A truly potent record, artistic and relatable, takes well-timed synchronization and insurmountable talent. Each piece has to melt together into a single, cohesive product. Penn State rapper LRB has spent the past several months establishing and re-establishing his musical vision and image, taking his fans and listeners through his many facets as a musician. Tonight, he drops a massive hip hop track, one that represents the apex of several unbelievably gifted individuals’ work. The record is dubbed “Walls,” and its raw message is only one of its many notable qualities. This is a side to LRB that we as his audience haven’t experienced, and it adds an entirely new dimension to his budding musical career.
Don Coda’s deft hand as a producer becomes apparent from the first few seconds of “Walls.” Jabbing violins and skittering keys establish the high tension in the track from the get-go, and as Marka’s powerful hook cuts through the terse heartbeat percussion, the theme of the track begins to come into focus. LRB further cements his message as he hits the ground running in the first verse, flexing his muscular flow and pushing his bars straight to the heart. “Walls” calls to those times where life’s pressures weigh down too heavily, when it seems like the walls are closing in on you. It highlights those widespread insecurities we all feel, yet does so with a tone that suggests that these doubts should be overcome, not wallowed in.
Miles Cable (FreshView), who’s directed some of LRB’s past work, really outdoes himself with this music video. Fast cuts and dramatic angles drive home the power of the record, and the simple yet bleak environment parallels the song’s emotional burden.
LRB gave us some great insight to “Walls,” so check out our interview with him below!
So you mentioned in our last interview that your plan was to alternate light hearted and fun records with serious records. What made you decide to drop “Walls” as your third track release?
LRB: We picked “I Never Made It” as our original release because we tried to make an impact with New Years. In terms of why we picked “Walls” next, we already had in place where we wanted the other videos to drop, and all were at specific times. We wanted “Walls” to get out right after we made it. I was sitting with Miles and when he showed he the video I just yelled “WHAT DID YOU JUST DO?!” I thought it was the best video out of all of them in terms of professionalism and quality. We definitely wanted to get it out ASAP because we were so excited about it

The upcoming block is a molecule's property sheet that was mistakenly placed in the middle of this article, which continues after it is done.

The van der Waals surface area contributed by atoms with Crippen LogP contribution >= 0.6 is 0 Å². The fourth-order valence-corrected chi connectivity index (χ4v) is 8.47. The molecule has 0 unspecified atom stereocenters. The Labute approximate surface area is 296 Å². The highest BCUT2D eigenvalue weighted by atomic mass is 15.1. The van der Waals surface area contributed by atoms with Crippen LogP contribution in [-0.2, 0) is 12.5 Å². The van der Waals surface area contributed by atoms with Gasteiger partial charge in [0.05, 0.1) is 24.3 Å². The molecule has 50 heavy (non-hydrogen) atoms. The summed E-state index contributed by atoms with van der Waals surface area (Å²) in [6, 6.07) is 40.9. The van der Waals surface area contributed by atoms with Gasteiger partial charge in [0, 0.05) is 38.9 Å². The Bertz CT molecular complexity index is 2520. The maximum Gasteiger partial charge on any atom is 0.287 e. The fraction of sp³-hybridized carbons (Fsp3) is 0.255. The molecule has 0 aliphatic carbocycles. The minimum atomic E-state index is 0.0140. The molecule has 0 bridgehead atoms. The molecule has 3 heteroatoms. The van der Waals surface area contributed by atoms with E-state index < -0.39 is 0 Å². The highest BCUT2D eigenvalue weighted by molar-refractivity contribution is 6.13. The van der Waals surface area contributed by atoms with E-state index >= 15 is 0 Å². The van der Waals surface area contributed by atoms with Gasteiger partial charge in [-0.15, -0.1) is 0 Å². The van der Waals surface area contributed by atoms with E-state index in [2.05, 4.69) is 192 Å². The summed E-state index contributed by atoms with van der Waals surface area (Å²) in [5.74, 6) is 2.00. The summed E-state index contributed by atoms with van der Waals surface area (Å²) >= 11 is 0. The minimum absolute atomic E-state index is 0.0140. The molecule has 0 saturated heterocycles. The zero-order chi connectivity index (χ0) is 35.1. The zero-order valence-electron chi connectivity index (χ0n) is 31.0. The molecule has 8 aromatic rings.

How did “Walls” come into fruition?
LRB: I actually wrote this song over a year ago, freshman year at Penn State. I was going through a funk, a sad time. I didn’t wanna go to class, leave my room, do anything. That was definitely a hard time for me. I remember sitting in my bed, hours on end, and I didn’t want to leave. And I actually wrote this one before I heard the instrumental. When I heard Don’s and Marka’s part I was like, they fit perfectly! I found the instrumental, and then from there, we recorded it the summer out in New York with One Love. And then we kind of just had it sitting around for a while. The cool thing about this was that when I wrote it, I had a video in mind. I was thinking I didn’t want to just make this a song; I wanted to make this an art piece. Overall, this was made as a project, not as just a song, not as just a video.
What makes “Walls” such a special record, and different from what you’ll hear on the radio?
LRB: I listen to a lot of underground music. One of my biggest influences is Dylan Owen; his stuff is amazing. What I love about him is that you can tell his pieces were written as poetry before they were written as songs. And I was like, “I wanna be an artist who doesn’t just make music but I want to express myself. How do I do that?” He’s really good at that. A lot of his stuff, if you just cut out the instrumental it would be a spoken piece. And that’s kind of what I was going for. There’s so much more to “Walls”, I could write it to be 19 pages. This is not Flo Rida, this is not Nicki Minaj, not that they don’t have emotion, you’re just not gonna see something like this from them.
This is a risk, I was thinking that when wrote it. People could either interpret it as crap, or they could love it. But for me, I just want to make music, people can interpret it how they want. And for me, I’m very much about my lyrics. You’ll never see me be someone who’s just going for sound and not for lyrics or whatever. And this is a lot different than my other songs. It’s really out there, it’s a risk, I don’t know how its gonna be viewed. The people who have viewed it, some like it and say it’s completely out of my element and they respect it. Other people are just like “dude its not you.”
Any hints for what’s down the road?
LRB: You can expect the same vibe, back and forth, at least for the summer. You can expect another upcoming track featuring The President too. I’m also in the process of creating a new EP for the summer as well, featuring an artist I won’t name. The EP is definitely gonna be 6 tracks. It’ll be nothing like “Walls” or “I Never Made It,” summer’s probably gonna be all upbeat stuff.
LRB: Big props to Dylan Owen in general, check him out for sure, and everyone who’s been involved in the project. Big props to Miles especially, he absolutely destroyed it, his current quality is like something that could be on VEVO. He’s getting better and better and I’m happy for him. This is the best project he’s done to date, and I’m almost scared to see what comes next because “Walls” was so good.